By Mordecai Specktor
On Sunday, May 28, I drove over to the Walker Art Center Sculpture Garden to see “Scaffold,” a construction by Sam Durant, a Los Angeles-based artist. The two-story piece, which resembles an elaborate wood and metal jungle gym (when I first saw a photo of it, I thought it was a piece of playground equipment), references a number of executions in the United States, including the 1862 hanging of 38 Dakota warriors in Mankato, Minnesota – the largest mass execution in this nation’s history.
For Dakota people, and those attuned to this country’s horrific treatment of American Indians, the sight of the massive gallows triggers a nauseated feeling and a welling up of emotions. It’s like a ghastly apparition from the 19th century. Setting this sculpture in the ancestral Dakota homeland is truly a monumental act of cultural insensitivity. And, of course, it provoked a vociferous protest and subsequent press coverage.
On the day before my visit, Walker Executive Director Olga Visa had announced that the sculpture would be dismantled. “I regret the pain that this artwork has brought to the Dakota community and others,” Viso said, in a statement posted on the Walker website.
Viso’s statement mentioned that Durant “is open to many outcomes including the removal of the sculpture. He has told me, ‘It’s just wood and metal – nothing compared to the lives and histories of the Dakota people.’”
In a previous statement issued by Viso, she expressed “regret” at not anticipating “how the work would be received in Minnesota, especially by Native audiences. I should have engaged leaders in the Dakota and broader Native communities in advance of the work’s siting, and I apologize for any pain and disappointment that the sculpture might elicit.”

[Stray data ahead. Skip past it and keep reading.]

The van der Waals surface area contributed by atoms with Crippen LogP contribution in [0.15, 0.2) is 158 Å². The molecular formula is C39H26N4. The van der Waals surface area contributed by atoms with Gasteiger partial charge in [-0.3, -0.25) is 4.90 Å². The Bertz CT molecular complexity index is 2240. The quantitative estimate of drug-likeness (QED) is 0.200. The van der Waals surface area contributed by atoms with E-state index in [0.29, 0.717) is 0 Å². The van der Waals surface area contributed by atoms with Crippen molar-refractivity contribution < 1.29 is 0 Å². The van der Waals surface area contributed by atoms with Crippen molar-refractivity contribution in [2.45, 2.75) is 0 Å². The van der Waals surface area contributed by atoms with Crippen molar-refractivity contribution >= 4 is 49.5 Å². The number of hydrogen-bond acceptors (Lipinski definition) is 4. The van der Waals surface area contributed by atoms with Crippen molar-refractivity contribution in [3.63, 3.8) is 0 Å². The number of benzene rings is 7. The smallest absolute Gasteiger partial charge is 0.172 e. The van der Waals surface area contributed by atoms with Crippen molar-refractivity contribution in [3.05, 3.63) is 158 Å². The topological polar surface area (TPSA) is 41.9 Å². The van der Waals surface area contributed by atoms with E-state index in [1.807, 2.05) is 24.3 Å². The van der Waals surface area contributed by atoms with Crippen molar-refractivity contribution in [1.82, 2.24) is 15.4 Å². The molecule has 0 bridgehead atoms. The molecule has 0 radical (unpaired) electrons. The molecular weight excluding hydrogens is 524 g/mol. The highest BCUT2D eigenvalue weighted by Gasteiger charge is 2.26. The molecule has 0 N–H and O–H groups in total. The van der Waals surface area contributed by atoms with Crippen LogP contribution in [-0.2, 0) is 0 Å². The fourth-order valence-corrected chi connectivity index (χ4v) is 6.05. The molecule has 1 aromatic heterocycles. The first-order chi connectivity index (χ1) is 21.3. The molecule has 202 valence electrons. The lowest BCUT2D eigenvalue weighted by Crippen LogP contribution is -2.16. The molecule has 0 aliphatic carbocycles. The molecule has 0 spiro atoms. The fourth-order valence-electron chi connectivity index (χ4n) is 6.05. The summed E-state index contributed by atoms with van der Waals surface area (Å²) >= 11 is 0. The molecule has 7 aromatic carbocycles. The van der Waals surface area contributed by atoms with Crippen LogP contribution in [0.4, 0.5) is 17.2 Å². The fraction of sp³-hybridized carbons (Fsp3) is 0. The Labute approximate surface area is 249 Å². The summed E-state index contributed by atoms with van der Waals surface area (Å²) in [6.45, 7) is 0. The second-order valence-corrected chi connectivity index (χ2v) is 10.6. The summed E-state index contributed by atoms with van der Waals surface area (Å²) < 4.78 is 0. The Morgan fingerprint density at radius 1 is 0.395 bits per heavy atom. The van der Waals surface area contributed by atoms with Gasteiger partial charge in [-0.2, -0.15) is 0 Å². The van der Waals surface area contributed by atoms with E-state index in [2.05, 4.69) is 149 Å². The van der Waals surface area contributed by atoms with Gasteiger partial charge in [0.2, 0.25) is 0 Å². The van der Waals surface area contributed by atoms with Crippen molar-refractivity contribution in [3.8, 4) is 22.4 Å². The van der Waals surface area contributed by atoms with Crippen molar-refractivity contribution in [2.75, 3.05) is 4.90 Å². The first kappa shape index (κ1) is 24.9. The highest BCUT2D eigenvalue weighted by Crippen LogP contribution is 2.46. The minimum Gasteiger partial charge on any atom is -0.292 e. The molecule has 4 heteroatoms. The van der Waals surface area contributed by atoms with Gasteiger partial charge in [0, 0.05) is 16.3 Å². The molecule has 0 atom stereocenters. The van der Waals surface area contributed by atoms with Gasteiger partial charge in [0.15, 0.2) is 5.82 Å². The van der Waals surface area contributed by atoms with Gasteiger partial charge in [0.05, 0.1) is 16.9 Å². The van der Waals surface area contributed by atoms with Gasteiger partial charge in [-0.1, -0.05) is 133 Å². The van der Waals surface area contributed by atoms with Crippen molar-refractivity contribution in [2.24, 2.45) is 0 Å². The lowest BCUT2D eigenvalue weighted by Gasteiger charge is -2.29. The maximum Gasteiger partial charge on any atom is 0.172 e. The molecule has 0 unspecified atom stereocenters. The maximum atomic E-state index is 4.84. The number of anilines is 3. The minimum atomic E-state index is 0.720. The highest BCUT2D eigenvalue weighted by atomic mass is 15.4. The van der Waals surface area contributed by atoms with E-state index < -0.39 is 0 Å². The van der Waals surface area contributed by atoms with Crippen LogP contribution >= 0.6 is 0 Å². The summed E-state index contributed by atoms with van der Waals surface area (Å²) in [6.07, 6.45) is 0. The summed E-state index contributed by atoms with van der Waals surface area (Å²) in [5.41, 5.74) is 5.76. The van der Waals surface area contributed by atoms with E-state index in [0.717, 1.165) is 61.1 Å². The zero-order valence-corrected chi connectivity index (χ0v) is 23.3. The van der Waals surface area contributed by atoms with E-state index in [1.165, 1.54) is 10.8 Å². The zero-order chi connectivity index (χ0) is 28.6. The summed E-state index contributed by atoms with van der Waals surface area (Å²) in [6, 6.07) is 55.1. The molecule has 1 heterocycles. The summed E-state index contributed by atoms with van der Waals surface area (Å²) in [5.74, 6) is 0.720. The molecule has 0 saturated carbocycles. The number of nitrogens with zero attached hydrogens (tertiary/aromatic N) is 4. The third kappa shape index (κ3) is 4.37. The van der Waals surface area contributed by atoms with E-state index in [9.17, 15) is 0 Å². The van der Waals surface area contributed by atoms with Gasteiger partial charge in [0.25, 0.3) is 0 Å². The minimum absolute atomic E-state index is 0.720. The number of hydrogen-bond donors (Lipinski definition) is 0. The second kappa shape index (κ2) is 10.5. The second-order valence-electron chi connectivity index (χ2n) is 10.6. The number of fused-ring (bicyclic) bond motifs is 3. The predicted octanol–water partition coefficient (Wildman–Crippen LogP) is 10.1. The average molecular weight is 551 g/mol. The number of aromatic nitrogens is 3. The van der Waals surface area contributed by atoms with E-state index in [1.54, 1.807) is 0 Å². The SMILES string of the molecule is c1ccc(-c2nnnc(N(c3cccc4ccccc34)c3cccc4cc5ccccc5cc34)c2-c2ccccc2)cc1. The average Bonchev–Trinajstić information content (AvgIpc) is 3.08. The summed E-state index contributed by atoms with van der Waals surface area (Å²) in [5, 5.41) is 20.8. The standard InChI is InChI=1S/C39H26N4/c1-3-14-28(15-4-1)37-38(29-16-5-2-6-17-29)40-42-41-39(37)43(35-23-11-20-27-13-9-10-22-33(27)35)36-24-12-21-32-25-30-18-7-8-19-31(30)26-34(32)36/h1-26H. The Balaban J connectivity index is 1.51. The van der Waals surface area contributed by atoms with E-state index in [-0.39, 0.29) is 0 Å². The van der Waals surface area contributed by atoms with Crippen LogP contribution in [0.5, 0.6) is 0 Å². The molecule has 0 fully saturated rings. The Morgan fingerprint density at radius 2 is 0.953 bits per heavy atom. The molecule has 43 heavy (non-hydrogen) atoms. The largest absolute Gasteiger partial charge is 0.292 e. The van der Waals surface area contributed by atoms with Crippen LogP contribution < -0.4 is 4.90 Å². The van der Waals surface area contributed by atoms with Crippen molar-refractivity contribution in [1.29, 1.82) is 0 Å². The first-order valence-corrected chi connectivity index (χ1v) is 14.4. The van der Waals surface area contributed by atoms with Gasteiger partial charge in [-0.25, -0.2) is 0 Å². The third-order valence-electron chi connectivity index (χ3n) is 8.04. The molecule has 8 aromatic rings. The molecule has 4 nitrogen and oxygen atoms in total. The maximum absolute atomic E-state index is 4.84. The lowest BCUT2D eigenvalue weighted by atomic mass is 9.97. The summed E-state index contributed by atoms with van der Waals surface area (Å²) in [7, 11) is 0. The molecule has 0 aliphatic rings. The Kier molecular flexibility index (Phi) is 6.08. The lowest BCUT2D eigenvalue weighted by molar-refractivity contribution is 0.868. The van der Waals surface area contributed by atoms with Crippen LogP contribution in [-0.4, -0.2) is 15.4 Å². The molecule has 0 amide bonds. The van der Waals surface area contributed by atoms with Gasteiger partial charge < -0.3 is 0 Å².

This art world debacle is dumbfounding, and it betrays a clueless, insular arts organization that bushwhacked the Dakota community, and didn’t foresee that there would be hell to pay.
(In my April column in The Circle, I praised the Walker’s program “INDIgenesis: Indigenous Filmmakers, Past and Present,” which created a space for American Indian filmmakers, such as Missy Whiteman, Stacey Thunder, Zack and Adam Khalil, et al. Then the organization inflicted “Scaffold” on the community.)
The revamped sculpture garden –Durant’s work is one of 18 new pieces on display – is set to open June 3. The area is surrounded by a chain-link fence, which now is festooned with banners and signs protesting Durant and the Walker:
- This hurts native people
- SHAMEFUL / Take It Down / This is not art, this is repulsive
- Relatives of the Dakota 38 Live Here
- This is disrespectful to my grandfathers!
- So very disrespectful, disturbing and wrong!
Also fastened to the fence are three large sheets, with the headline “Remember Their Names/38 + 2,” which list the names of the 38 Dakota men hanged in Mankato; and of Wakanozanzan (Medicine Bottle) and Little Six (Shakopee III), two chiefs who were kidnapped from Canada and hanged Nov. 11, 1865, at Fort Snelling.
At the Sculpture Garden protest, Graci Horne (Sisseton Wahpeton Dakota and Hunkpapa Lakota/Dakota) was being interviewed by a video crew. Horne, a mixed media artist and curator, told me that she was making art materials avail-able to people who wanted to post a message on the fence.
She approved of the Walker’s decision to dismantle the sculpture, but said, “The larger issue at hand is that there’s a lot of cultural appropriation” of Native religion and history. “We’re still fighting the Washington Redskins; we’re still fighting exploitation of pipestone in Pipestone, Minnesota. There are many different issues.”
The Walker acquiescing to the outcry and agreeing to dismantle “Scaffold” is “really just a small victory,” Horne commented. “We’re happy to take this opportunity to talk about cultural appropriation, because a lot of people don’t understand it… We’d like to take this opportunity to educate people about the true history of Minnesota and what really happened here.”
As for non-Indians who “don’t understand” the Sculpture Garden protest, a bellicose middle-aged white man hectored Horne about a sign on the fence that read: “$200.00 Reward for scalp of the artist!!” A synthetic hairpiece, a replica of a scalp, was attached to the sign.” The wasicu was incensed about what he perceived as a threat to the artist.
I asked the man if he knew about Minnesota’s history of paying bounties for Dakota scalps in the 1860s; but he didn’t seem to understand the grim reality of what happened some miles southwest of where we stood.
A lot of education is needed to undo the profound racism that blights our society.